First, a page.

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Birth weight

Birth weight and gestational age
  • Large for gestational age: Weight is above the 90th percentile at gestational age
  • Macrosomia: Weight is above a defined limit at any gestational age
  • Appropriate for gestational age: Normal birth weight
  • Small for gestational age: Weight is below the 10th percentile at gestational age
  • Low birth weight: Weight is below a defined limit at any gestational age

  Birth weight is the weight of a baby at its birth. It has direct links with the gestational age at which the child was born and can be estimated during the pregnancy by measuring fundal height. A baby born within the normal range of weight for that gestational age is known as appropriate for gestational age (AGA). Those born above or below that range have often had an unusual rate of development – this often indicates complications with the pregnancy that may affect the baby or its mother. The incidence of birth weight being outside of the AGA is influenced by the parents in numerous ways, including:

  • Genetics
  • The health of the mother, particularly during the pregnancy
  • Environmental factors
  • Other factors, like multiple births, where each baby is likely to be outside the AGA, one more so than the other

There have been numerous studies that have attempted, with varying degrees of success, to show links between birth weight and later-life conditions, including diabetes, obesity, tobacco smoking and intelligence.



Associated conditions include:

Influence on adult life

Studies have been conducted to investigate how a person's birth weight can influence aspects of their future life. This includes theorised links with obesity, diabetes and intelligence.


A baby born small or large for gestational age (either of the two extremes) is thought to have an increased risk of obesity in later life.[1][2][3]


Babies that have a low birth weight are thought to have an increased risk of developing type 2 diabetes in later life.[4][5][6]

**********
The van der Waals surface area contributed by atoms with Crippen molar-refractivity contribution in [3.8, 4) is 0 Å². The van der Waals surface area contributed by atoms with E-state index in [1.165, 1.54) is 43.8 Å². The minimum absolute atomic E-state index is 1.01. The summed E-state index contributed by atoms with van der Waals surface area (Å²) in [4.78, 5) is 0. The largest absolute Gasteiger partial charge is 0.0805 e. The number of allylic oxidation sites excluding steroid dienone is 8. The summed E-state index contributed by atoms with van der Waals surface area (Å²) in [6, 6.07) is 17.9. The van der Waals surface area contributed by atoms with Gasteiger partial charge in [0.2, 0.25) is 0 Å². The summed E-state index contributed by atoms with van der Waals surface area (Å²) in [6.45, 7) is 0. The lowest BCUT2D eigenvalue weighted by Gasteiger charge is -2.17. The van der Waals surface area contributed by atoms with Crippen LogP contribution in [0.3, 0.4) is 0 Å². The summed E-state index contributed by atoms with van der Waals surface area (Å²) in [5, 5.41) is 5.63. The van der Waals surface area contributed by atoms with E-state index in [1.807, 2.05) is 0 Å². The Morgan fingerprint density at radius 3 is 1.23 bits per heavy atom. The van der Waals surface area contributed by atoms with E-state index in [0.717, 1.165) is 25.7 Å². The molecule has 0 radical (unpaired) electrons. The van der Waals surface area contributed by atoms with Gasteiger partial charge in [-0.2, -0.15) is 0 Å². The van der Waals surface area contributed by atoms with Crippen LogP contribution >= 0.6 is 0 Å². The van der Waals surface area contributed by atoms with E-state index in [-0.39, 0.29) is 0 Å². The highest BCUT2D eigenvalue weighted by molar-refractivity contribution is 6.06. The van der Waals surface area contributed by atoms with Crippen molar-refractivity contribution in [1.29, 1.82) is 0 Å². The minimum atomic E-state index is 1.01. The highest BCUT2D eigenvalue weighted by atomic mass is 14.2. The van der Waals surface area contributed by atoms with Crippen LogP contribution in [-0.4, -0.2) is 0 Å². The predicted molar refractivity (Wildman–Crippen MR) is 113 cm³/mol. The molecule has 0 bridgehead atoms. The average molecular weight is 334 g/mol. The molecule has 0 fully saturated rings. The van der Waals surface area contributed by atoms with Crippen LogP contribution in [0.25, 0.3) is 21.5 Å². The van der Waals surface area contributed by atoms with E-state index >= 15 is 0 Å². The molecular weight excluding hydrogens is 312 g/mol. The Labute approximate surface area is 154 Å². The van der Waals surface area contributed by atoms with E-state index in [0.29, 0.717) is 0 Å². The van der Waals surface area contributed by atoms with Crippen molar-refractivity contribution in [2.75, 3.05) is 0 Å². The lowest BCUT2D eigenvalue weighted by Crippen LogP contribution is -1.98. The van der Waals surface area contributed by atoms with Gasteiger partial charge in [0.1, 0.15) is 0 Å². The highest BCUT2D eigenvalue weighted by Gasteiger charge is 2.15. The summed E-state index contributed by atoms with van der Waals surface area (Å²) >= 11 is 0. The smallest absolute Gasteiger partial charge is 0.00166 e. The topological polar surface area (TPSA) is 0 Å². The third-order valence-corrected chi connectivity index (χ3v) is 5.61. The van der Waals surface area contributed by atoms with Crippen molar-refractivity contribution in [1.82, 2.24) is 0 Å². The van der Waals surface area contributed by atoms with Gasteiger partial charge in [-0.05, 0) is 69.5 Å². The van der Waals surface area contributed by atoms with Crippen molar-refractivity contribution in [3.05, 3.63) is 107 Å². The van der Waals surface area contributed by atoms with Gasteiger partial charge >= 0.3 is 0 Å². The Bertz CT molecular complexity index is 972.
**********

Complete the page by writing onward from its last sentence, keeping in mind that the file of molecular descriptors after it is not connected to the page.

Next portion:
Some studies have shown a direct link between an increased birth weight and an increased intelligence quotient.[7][8][9]

Effects on the mother

There is some evidence of a link between a child's birth weight and its mother's risk of cardiovascular disease.[10]

See also


  1. ^ 3 stages of childhood may predict obesity risk - Fitness - Retrieved on 2007-11-28.
  2. ^ Fetal and early life growth and body mass index from birth to early adulthood in 1958 British cohort: longitudinal study -- Parsons et al. 323 (7325): 1331 -- BMJ. Retrieved on 2007-11-28.
  3. ^ Maternal Gestational Diabetes, Birth Weight, and Adolescent Obesity -- Gillman et al. 111 (3): e221 -- Pediatrics. Retrieved on 2007-11-28.
  4. ^ Rich-Edwards JW, Colditz GA, Stampfer MJ, et al (1999). "Birthweight and the risk for type 2 diabetes mellitus in adult women". Ann. Intern. Med. 130 (4 Pt 1): 278–84. PMID 10068385.
  5. ^ Influence of variation in birth weight within normal range and within sibships on IQ at age 7 years: cohort study British Medical Journal 11aug01. Retrieved on 2007-11-28.
  6. ^ The Future of Children - Sub-Sections. Retrieved on 2007-11-28.
  7. ^ BBC News. Retrieved on 2007-11-28.
  8. ^ BBC News. Retrieved on 2007-11-28.
This article is licensed under the GNU Free Documentation License. It uses material from the Wikipedia article "Birth_weight". A list of authors is available in Wikipedia.
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